Brazil is working on reducing air pollution. (Photo Credit: Daniel Hardman, CC By 2.0) 

Walter Figueiredo De Simoni is program officer at the Institute for Climate and Society, which funds nonprofits working on climate policies in the power, transport and waste sectors in Latin America. This is the fifth Q&A in a weeklong series celebrating Earth Day 2016. 

How did you become involved with the environment cause?

Having grown up in the countryside in Brazil, I was always interested in environmental issues. I remember how the Kyoto Protocol was a big part of the international climate debate in the early 2000s. It was also the topic of several of my high school academic projects. During college, the more I understood about development, the more I realized that environmental issues would be the defining challenge of my generation.

I tried to balance my economics degree with a major in environmental studies, which quickly turned me into the “hippie” of my economics discussions and the “heartless capitalist” of the environmental ones. This actually puts me in a good position to understand both sides of the debate and bridge the gap.

Who has inspired you along the way?

My father worked in the mining industry his entire career. His field is practically the poster child for disaster. In spite of that, he paid attention to environmental and social issues every step of the way. Watching him from an early age, it never crossed my mind that economic development, environmental protection, and social issues were a trade-off. He really took his work to heart, made some “unpopular” (or perhaps unorthodox) decisions that prioritized local development and transparency, and still remained a successful private sector leader.

He showed me how good leadership can change a field. While he was CEO, the mining company was elected the most sustainable company in Brazil. If a mining company can achieve that, anything is possible.

Can you describe a recent effort that you are proud of working on?

The work I’ve done since joining the Institute for Climate and Society has been incredibly rewarding. Working on urban mobility is a way to make climate change a more concrete issue, since it affects people’s economic opportunities and access to healthy air quality and safety.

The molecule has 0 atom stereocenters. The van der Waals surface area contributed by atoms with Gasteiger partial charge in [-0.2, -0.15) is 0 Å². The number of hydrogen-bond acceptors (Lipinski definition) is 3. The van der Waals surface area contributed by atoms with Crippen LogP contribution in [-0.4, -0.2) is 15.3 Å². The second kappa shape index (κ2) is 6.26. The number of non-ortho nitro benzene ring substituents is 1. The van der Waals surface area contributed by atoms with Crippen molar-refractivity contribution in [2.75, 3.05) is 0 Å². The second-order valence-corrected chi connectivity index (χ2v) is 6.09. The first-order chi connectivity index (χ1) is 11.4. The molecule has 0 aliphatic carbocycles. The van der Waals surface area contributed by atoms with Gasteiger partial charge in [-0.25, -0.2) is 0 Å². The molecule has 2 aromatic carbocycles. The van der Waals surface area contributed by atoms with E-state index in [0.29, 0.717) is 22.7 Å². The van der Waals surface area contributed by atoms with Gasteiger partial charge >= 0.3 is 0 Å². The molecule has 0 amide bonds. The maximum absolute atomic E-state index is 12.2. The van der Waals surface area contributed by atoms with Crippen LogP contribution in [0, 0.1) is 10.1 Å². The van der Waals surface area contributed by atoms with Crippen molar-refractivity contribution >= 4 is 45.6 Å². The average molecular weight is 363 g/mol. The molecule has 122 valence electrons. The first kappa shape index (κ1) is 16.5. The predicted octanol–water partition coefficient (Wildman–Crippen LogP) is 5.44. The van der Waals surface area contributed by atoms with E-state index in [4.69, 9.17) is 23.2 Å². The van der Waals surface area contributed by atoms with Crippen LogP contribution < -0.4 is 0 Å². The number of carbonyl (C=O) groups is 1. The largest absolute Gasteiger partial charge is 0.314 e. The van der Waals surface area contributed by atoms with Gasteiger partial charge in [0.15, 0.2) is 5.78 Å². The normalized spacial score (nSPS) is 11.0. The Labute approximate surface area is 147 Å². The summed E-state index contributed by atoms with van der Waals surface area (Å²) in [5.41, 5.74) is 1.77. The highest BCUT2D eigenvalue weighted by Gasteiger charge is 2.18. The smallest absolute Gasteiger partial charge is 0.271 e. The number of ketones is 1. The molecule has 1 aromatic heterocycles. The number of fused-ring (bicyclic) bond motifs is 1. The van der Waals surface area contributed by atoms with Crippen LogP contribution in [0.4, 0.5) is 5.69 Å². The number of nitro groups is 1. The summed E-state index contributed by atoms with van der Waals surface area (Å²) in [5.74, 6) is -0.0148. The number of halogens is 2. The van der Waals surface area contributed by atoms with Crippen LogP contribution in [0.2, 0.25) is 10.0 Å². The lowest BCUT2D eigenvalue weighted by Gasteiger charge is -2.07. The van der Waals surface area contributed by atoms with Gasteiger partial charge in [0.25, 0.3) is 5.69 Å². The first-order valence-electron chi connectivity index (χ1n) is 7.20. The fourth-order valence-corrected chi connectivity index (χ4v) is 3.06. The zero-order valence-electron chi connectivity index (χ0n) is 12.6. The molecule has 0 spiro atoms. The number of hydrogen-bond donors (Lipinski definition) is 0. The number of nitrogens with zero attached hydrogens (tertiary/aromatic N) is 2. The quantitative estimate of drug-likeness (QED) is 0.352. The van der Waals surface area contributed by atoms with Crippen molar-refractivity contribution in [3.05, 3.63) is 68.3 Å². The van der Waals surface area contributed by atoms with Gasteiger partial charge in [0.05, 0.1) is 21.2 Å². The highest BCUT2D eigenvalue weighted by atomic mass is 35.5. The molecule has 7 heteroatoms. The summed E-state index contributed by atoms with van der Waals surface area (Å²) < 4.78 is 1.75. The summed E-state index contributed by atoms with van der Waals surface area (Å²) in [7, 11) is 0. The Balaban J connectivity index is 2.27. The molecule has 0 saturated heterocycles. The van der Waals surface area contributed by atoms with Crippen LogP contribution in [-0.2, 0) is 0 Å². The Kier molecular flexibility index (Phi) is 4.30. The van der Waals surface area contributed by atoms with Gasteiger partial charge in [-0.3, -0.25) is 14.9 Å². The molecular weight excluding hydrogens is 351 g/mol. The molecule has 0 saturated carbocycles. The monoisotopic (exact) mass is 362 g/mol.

I enjoy bringing institutions from different sectors with different outlooks together to find solutions to common goals. Bringing technical institutions together with local advocates has been particularly interesting. Both sides benefit greatly from these interactions, making technical work more impactful and advocacy more legitimate.

I also enjoy supporting budding initiatives in important areas, such as the pedestrian and the bicycle movements. These people are passionate, knowledgeable and want to build a better city. It feels like a great privilege to be able to support them through grants, convening key players, and facilitating networking efforts.

What is one message you would most want to tell world leaders? 

It’s not very poetic or romantic, but I would urge government leaders to try to better understand human behaviors. We bet too highly on our ability to make rational decisions, and we keep getting disappointed by the results. Climate change is a classic example of this pitfall: We slowly walk towards a somber future, and yet, as a society we do not make structural changes to how we live. This irrationality is present everywhere, from the way we eat, to the way we drive, to the way we consume materials goods.

So when you are building national policies, using game-changing technologies, or financing massive projects, think about whether you are making those decisions based on how people should react, rather than on how they will react. It seems like splitting hairs, but it really makes all the difference.

What sustains you?  

I have been lucky enough to work on climate change issues in various different roles. I worked as a consultant, doing corporate strategy work for different sectors, from oil to cattle. I worked as a policymaker for the state of Rio de Janeiro. Now I am a grantmaker, working closely with numerous civil society organizations with a focus on urban mobility.

I have been able to look at the same issue from different lens and that has kept things interesting. Climate change is complex and the solutions must come from a combination of public, private and social efforts. Seeing that there are many people working toward a common goal and that each piece is a part of the puzzle keeps me excited about things to come.

What do you hope can be achieved in the next decade?

I have very high hopes for a future where societies are just, equitable and sustainable. The roadmap to this future will take us through deep cultural shifts, a reevaluation of our current consumption model and structural changes. To get there, we need to deploy accessible and affordable solutions for everyone. As long as a sustainable future takes considerable personal sacrifice, we will not be able to make enough changes in time to avoid broader and more permanent damage.